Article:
successive, and legally insufficient. [DE# 14, Ex. 11]. The Fourth District per curiam affirmed. Smith v. State, 979 So. 2d 238 (Fla. 4th DCA 2008) (4D08-628). The mandate issued May 2, 2008. [DE# 14, Ex. 12]. On June 16, 2008, Smith filed a fourth motion to correct illegal sentence in which he argued the habitual offender sentence imposed upon revocation of probation was illegal. [DE# 14, Ex. 13]. The court dismissed the motion as successive. [DE# 14, Ex. 14]. The Fourth District per curiam affirmed. Smith v. State, 992 So. 2d 269 (Fla. 4th DCA 2008) (4D08-3145). The mandate issued on October 17, 2008. [DE# 14, Ex. 15]. Smith filed the instant petition on November 25, 2008.1 He argues the trial court illegally imposed a habitual offender sentence when he violated probation and instead he should have received a guidelines sentence based on the original proceedings. 2. Statute of Limitations A one-year statute of limitations applies to petitions for
1 The Eleventh Circuit recognizes the "mailbox" rule in connection with the filing of a prisoner's petition for writ of habeas corpus. Adams v. United States, 173 F.3d 1339 (11th Cir. 1999) (prisoner's pleading is deemed filed when executed and delivered to prison authorities for mailing).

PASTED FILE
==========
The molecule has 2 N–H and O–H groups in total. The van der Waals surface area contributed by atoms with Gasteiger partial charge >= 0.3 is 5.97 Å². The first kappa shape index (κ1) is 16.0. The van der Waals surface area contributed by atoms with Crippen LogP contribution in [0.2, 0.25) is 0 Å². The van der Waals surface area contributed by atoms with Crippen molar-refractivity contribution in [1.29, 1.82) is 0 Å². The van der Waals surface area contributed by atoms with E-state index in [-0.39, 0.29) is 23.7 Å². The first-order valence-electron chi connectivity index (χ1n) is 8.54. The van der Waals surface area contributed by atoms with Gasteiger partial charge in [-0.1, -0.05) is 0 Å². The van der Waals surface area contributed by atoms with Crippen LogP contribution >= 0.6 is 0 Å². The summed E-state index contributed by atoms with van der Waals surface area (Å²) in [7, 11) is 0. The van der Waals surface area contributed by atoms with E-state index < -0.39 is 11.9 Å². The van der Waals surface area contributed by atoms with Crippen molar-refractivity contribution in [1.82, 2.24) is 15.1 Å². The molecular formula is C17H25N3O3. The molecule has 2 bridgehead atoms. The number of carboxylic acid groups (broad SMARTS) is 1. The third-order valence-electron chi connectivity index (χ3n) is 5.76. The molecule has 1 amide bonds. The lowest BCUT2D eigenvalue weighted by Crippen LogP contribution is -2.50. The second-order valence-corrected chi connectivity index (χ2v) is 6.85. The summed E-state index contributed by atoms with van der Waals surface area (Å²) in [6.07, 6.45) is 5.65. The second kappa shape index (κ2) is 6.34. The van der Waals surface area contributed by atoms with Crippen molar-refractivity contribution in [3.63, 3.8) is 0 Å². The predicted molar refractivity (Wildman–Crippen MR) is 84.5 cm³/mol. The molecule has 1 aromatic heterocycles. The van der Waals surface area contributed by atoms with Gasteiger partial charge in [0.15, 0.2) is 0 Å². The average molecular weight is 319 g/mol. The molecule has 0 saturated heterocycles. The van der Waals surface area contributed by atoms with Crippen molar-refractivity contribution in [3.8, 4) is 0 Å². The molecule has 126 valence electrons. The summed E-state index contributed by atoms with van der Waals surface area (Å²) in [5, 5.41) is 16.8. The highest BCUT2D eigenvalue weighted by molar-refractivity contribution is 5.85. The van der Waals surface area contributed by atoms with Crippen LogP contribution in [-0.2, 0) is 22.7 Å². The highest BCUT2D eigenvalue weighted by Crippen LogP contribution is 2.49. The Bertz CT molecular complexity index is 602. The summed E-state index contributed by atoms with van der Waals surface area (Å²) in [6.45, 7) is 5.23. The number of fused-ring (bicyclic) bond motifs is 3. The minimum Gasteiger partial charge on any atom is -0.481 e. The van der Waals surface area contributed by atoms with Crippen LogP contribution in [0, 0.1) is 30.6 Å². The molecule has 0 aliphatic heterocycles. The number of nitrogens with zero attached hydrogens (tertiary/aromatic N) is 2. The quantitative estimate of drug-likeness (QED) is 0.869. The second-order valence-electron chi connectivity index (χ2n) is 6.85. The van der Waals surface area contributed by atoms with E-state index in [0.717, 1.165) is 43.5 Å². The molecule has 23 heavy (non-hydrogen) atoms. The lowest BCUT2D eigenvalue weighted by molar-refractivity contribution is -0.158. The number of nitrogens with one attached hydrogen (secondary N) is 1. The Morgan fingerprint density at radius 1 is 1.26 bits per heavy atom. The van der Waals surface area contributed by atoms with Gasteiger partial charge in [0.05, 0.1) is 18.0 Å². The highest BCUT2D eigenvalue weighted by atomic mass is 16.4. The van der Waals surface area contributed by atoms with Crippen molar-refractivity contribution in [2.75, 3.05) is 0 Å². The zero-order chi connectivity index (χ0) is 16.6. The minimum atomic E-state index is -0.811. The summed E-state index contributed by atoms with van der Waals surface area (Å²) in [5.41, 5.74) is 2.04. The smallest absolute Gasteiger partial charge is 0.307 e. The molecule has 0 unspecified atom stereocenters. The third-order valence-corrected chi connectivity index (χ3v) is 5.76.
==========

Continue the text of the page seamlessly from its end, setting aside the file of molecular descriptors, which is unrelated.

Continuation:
writ of habeas corpus filed by State prisoners. See AEDPA, Pub.L. 104-132, 110 Stat. 1214 (1996). In most cases, the limitations period begins to run when the judgment becomes final after direct appeal or at the time when seeking such review has expired. 28 U.S.C. § 2244(d)(1)(A).2 This period is tolled while a properly filed application for State post-conviction relief or other collateral review with respect to the pertinent judgment or claim is pending. 28 U.S.C. § 2244(d)(2). The one-year limitations period is also subject to equitable tolling in "rare and exceptional cases." See Lawrence v. Florida, 549 U.S. 327 (2007); Helton v. Sec'y, Dep't of Corr., 259 F.3d 1310, 1312 (11th Cir. 2001) ("Equitable tolling can be applied to prevent the application of the AEDPA's statutory deadline when `extraordinary circumstances' have worked to prevent an otherwise diligent petitioner from timely filing his petition."). For equitable tolling to apply, a petitioner has the burden of proving: "(1) that he ha[d] been pursuing his rights diligently, and (2) that some extraordinary circumstances stood in his way and prevented timely filing." Lawrence, 549 U.S. at 336 (citation omitted). Smith's sentences following the revocation of his probation